B&W, black & white, Bram Stoker, crumbling, Dracula, drama, gothic, history, medieval, mono, photography, Romania, shadow, Sighisoara, Transylvania, UNESCO, vampire, Vlad Tepes, vlad the impaler, window, yellow
Do you remember that wonderful film? A vampire spoof with Count Dracula moving to New York after being driven out of his Transylvanian castle by the Communist government and a mob of angry villages. What a fantastic movie with some unforgettable one liners! I saw it in my very early teens and it has stayed with me ever since. That particular Dracula (George Hamilton) swept me off my young feet and had he come knocking on my window late one night I would have let him in and bared my neck without a moment’s hesitation 🙂
Although not ‘love at first sight’ it was definitely curiosity and high hopes when I first set eyes on Sighişoara, birthplace of Vlad Dracula, the inspiration for Bram Stoker’s Count Dracula. We curled our way down the wooded hillside to this UNESCO World Heritage Site on the banks of the river Târnava Mare, one of the most beautiful and best-preserved medieval towns in Europe. Made up of two parts, the medieval stronghold sits atop a hill on the river bend with the lower town lying at its feet. From its original founding in the 12th century Sighişoara became one of the most important cities in Transylvania and its economic growth in the 14th and 15th centuries enabled the construction of a strong walled defence system with each of the 14 towers being built, maintained and defended by a craft guild, the most striking being the 14th century Clock Tower which controlled the main gate. Vlad Dracula, posthumously dubbed Vlad Țepeș (Vlad the Impaler) due to his preferred method of torture and execution, was ruler of the province of Wallachia during the mid 15th century and was born in the shadow of this tower. His father, Vlad II was a member of the chivalric ‘Order of the Dragon’, set up to uphold Christianity and defend the Empire against the Ottoman Turks. His bravery in fighting earned him the title Dracul, draco being Latin for dragon and Dracula, the title of Vlad Tepes, translates as Son of Dracul. As I made my way up to the Citadel I found myself going back in time and whilst walking the medieval mix of winding cobbled alleys, steep stairways, secluded squares, towers and turrets of this unique and beautiful town my heart slipped away unnoticed.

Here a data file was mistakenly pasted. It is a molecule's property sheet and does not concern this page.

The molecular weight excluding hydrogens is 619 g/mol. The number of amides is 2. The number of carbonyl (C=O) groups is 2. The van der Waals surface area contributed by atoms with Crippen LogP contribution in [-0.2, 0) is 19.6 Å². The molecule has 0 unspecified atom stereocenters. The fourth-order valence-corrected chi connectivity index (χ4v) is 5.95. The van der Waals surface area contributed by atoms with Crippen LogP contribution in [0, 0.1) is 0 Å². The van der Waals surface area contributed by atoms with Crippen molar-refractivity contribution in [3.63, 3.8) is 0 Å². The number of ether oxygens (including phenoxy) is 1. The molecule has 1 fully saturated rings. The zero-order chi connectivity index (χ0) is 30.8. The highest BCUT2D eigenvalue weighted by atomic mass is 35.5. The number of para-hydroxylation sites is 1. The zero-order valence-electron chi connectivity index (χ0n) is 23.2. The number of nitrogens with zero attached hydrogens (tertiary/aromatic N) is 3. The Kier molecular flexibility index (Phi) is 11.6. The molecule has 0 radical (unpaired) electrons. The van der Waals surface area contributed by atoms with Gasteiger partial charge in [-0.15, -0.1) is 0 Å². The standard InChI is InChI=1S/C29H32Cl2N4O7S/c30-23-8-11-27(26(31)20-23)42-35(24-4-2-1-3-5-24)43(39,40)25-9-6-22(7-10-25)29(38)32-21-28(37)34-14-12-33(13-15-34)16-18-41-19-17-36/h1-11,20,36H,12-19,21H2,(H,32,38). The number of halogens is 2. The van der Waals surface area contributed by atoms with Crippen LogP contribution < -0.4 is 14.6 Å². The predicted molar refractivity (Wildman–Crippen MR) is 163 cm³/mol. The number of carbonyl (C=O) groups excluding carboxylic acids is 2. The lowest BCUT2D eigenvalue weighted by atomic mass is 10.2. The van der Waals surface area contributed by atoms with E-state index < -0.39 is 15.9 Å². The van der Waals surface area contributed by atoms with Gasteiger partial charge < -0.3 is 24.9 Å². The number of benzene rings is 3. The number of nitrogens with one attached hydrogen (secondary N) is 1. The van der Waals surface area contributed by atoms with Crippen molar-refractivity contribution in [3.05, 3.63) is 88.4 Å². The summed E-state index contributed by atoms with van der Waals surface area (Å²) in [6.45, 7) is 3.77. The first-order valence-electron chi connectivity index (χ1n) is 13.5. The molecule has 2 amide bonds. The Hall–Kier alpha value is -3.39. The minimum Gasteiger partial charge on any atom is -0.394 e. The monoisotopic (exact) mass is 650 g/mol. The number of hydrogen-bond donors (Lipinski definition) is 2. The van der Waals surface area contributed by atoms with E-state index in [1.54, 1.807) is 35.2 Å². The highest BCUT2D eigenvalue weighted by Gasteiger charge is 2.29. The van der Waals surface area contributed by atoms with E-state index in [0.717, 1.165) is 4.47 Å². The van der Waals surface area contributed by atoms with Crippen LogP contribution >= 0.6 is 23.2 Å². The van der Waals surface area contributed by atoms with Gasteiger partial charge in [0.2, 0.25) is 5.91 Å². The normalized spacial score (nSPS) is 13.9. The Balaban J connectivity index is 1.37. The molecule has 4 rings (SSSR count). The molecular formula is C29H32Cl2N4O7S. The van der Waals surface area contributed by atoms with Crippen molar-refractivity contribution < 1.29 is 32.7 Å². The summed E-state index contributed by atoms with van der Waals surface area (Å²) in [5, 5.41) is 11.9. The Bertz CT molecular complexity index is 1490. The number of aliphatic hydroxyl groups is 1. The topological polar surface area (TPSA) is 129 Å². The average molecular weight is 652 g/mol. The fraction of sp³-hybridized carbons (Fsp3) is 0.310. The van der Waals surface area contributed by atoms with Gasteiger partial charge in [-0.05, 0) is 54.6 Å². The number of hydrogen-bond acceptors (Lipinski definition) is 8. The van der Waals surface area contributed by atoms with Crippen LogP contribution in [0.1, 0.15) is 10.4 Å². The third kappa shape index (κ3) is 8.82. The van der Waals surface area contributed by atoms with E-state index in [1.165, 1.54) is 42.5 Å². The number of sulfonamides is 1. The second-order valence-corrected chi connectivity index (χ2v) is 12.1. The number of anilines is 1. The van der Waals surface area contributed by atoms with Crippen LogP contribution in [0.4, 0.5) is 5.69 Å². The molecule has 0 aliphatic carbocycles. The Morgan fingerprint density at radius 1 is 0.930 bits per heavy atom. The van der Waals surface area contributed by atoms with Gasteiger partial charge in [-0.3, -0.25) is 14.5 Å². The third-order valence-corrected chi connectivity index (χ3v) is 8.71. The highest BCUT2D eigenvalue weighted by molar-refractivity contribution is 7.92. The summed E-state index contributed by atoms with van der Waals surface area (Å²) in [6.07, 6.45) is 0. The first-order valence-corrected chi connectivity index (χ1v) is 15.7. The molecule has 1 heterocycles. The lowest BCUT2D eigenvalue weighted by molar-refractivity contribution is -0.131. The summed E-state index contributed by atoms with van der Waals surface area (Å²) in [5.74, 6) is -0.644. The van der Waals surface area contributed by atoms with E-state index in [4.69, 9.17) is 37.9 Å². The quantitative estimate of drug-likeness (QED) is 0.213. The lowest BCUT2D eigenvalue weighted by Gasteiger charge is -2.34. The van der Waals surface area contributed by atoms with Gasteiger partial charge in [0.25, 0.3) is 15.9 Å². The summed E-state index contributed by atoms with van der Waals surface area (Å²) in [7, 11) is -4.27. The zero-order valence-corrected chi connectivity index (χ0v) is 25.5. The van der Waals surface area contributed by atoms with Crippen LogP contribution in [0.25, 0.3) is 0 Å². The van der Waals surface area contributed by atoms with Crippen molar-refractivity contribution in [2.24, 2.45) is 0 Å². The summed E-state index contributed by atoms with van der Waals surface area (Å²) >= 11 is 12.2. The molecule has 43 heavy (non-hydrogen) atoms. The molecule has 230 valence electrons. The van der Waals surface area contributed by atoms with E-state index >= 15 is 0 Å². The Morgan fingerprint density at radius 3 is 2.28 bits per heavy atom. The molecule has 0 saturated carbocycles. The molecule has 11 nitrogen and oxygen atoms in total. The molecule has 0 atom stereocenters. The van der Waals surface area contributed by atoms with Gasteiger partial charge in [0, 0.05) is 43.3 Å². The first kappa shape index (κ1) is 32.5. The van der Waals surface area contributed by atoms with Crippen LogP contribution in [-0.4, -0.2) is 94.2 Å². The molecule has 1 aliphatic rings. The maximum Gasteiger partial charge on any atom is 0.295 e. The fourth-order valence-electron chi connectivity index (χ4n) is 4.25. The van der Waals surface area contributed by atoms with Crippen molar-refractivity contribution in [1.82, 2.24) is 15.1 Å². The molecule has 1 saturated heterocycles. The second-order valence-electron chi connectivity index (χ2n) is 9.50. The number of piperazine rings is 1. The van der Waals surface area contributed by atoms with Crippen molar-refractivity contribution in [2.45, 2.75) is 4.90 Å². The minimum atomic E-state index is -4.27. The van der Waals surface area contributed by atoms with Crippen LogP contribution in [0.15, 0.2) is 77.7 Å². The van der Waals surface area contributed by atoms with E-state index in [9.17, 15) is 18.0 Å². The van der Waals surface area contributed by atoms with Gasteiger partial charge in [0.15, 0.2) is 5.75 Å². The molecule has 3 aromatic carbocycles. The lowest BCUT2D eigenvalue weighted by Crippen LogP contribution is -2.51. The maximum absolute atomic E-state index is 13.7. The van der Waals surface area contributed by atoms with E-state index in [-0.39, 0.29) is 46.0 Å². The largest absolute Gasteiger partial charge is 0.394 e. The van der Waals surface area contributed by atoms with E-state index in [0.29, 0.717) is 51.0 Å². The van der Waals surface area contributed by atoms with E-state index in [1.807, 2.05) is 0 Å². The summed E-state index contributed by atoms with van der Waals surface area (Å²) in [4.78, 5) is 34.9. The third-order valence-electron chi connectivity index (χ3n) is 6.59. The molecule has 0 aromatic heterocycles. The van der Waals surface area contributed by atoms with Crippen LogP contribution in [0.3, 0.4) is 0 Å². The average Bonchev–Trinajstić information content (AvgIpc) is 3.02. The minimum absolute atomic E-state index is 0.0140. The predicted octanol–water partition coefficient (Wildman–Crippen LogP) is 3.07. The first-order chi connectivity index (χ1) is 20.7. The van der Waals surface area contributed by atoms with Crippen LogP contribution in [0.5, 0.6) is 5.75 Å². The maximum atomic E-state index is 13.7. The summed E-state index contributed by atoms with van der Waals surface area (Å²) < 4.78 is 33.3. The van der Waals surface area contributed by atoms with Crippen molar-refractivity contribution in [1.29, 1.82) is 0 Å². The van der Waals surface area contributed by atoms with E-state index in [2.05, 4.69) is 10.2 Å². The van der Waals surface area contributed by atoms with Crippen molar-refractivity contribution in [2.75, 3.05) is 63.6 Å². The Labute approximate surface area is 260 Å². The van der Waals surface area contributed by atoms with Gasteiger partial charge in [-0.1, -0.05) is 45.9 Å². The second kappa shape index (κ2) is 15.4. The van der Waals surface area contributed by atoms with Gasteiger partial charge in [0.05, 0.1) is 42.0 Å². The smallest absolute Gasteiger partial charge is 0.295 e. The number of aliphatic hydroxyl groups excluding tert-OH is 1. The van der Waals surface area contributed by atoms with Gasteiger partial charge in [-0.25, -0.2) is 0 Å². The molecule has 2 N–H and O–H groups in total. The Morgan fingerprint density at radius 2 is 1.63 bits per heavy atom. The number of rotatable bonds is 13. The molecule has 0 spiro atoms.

(All images are copyright to Noeline Smith)